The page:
Steven: What was so scary at the beginning was that, because we didn't have anything to go on, it was a game of chicken. Who starts? I think we decided the smartest thing to do was for me to start writing it as though it were a play, to give us the feeling that there is some ground beneath our feet. From there, we've gone back and forth, somewhat organically, and I'll take a stab or vice versa. Because Benj and Justin have been working together for so long and have such a shorthand, definitely at the beginning I felt a lot of "How will I penetrate that?" I hope now, after all these years, we're comfortable throwing things back and forth.

Benj: It's inspired by real events that happened in my high school, but that's theme as opposed to the actual plot. Everything that we did we invented, and we had to figure out a way to communicate it. Having Steven as a collaborator is amazing, because the way that we really approached it is like a play that we then adapted. It's an ever-shifting, ever-changing play.

Justin: Steven really helped us transform what was just a general sense of "What if it was about this?" into a story about a character and a family.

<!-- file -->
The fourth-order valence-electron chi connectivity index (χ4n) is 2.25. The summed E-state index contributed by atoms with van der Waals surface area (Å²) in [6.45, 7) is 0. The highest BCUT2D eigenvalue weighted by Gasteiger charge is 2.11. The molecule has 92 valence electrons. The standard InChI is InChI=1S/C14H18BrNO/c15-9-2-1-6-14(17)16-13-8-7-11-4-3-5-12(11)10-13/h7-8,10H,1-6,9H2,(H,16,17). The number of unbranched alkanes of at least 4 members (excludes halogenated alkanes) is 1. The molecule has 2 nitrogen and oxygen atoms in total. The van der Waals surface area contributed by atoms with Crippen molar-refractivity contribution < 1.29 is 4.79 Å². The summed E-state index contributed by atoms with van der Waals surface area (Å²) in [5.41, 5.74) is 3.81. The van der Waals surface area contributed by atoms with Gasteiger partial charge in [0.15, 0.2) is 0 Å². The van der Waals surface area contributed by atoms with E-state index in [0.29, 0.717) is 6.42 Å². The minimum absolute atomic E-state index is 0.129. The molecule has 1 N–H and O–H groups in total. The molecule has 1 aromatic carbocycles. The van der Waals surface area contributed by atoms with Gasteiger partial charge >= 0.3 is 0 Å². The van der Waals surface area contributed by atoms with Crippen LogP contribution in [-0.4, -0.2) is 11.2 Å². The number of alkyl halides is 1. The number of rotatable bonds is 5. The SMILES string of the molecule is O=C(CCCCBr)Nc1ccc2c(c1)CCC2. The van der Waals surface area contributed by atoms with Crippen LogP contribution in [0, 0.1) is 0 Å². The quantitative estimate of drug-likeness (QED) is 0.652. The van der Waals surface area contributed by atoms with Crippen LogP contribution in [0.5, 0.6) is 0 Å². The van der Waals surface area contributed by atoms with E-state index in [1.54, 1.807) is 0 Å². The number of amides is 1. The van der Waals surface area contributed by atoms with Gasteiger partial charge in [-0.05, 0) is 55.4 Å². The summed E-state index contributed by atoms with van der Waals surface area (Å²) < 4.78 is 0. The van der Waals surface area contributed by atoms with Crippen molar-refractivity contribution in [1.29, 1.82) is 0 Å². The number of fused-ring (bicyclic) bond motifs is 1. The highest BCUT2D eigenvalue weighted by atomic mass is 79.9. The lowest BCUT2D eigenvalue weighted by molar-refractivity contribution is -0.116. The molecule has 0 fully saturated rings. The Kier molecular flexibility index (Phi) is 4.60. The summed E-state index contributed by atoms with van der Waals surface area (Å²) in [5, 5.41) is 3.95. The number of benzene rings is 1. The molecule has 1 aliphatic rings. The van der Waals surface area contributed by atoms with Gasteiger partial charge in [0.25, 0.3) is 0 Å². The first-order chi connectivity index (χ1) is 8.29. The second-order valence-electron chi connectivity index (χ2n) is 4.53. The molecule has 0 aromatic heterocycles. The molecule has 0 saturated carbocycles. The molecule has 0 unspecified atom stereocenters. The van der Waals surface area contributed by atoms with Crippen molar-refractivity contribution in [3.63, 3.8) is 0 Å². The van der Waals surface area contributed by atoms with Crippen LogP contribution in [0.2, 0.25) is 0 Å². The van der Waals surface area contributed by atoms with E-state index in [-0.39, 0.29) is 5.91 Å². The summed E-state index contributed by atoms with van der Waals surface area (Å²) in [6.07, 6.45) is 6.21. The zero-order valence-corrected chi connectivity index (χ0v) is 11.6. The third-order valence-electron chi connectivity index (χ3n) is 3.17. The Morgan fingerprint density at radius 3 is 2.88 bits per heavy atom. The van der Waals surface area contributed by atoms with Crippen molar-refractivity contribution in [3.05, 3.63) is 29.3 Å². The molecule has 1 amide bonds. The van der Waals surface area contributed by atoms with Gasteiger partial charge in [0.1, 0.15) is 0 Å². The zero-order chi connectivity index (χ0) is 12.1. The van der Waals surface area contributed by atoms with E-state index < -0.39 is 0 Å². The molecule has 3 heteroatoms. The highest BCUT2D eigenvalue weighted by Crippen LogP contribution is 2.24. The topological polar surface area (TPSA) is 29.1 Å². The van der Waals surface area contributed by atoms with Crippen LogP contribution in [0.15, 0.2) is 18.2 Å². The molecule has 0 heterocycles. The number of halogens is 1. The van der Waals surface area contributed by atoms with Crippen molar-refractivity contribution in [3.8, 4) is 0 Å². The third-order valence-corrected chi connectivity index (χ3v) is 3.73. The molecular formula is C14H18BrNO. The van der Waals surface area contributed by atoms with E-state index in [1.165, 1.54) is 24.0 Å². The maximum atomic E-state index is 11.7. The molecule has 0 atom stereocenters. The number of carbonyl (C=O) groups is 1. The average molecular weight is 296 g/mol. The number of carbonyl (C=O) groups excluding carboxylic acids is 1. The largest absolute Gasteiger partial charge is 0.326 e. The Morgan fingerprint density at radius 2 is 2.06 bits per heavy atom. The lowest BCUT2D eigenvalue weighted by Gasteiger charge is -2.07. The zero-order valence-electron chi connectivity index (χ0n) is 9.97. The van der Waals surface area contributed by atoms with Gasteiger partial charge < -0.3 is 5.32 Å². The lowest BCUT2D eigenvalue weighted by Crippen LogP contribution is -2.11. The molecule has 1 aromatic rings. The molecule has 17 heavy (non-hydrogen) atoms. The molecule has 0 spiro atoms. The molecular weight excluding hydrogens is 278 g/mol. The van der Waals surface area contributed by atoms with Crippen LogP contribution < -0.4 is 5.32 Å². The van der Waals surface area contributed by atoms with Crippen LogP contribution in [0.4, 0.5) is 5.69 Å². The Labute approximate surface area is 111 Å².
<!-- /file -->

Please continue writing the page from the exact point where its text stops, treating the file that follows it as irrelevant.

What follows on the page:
What pros and cons have you discovered about writing a musical from the ground up?
Steven: You have such tremendous freedom when it's an original idea. We can change anything, and we're not beholden to any preexisting material, characters, plot points, and that freedom is both intoxicating and terrifying. Because yes, we can change anything at a moment's notice, but what we have in place we have no reason to believe is solid. Nobody else has already proven that it's already worked.

Justin: If we change one small thing about a character, it could unravel their whole arc, which has happened, many times. This song they sing and that song they sing don't make sense anymore. We had major, major things that changed even in the last couple of months, major things about who these characters are, that have had huge ripple effects that forced us to rewrite songs and write totally different songs. It's constantly changing.

Benj: People talk about musicals being hard to write. It was totally new and scary and a really exciting experience for us.

Top: Lindsay Mendez and Derek Klena in Benj Pasek, Justin Paul, and Peter Duchan's musical Dogfight at Second Stage Theatre; bottom: David Morse and Rich Sommer in Steven Levenson's drama The Unavoidable Disappearance of Tom Durnin at the Laura Pels Theatre.
(© Joan Marcus)